This is a typical leaf-warbler in appearance, greyish-green above and off-white below. Its single wing bar distinguishes it from most similar species, except Arctic Warbler, Phylloscopus borealis. It is slightly smaller than that species and has a thinner bill, without a dark tip to the lower mandible. Its song is a high jerky trill.
Eastern group: Greenish Warblers
Western group: Green Warblers
Another approach to the systematics of this complex is to consider it a ring species. The groups' origin lies probably in the Himalayan region, where trochiloides is found. This taxon is close to the parapatric obscuratus and plumbeitarsus which is geographically separated from obscuratus.
On the other hand, there is some gene flow between trochiloides and the more distinct viridianus also, with their hybrids being especially common in Baltistan and once considered a subspecies ludlowi. On the other hand, viridianus whereas the latter and plumbeitarsus do not hybridize in the narrow zone in the western Sayan Mountains where their ranges overlap. nitidus is a mountain isolate that diverged from ancestral viridianus.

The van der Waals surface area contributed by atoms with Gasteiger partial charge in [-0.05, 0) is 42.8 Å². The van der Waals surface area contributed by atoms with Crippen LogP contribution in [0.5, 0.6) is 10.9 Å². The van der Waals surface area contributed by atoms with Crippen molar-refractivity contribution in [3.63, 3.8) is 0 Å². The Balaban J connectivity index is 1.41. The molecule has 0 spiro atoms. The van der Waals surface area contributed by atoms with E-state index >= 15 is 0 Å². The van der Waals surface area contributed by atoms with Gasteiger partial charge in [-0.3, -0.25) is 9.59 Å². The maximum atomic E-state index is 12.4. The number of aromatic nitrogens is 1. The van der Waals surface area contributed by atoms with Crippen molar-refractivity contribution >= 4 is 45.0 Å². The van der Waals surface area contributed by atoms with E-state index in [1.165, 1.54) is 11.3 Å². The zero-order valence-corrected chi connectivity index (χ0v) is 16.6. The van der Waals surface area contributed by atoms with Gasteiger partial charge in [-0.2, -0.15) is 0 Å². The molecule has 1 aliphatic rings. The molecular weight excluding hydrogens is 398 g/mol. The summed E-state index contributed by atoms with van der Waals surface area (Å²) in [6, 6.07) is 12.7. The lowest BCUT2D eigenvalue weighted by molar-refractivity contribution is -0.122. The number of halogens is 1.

Song structure differs mainly between trochiloides and plumbeitarsus. The former has a fairly uniform, long, and warbling song. Around the Himalayas, song structure is similar, but songs are generally shorter. plumbeitarsus, on the other hand, has a long song that can be clearly divided into a warbling part, followed by series of up- and downslurred notes. The songs of obscuratus, and, interestingly, "ludlowi", are short, but contain the downslur elements too; in the latter, they uniquely appear at the start of the song.(Irwin 2000)
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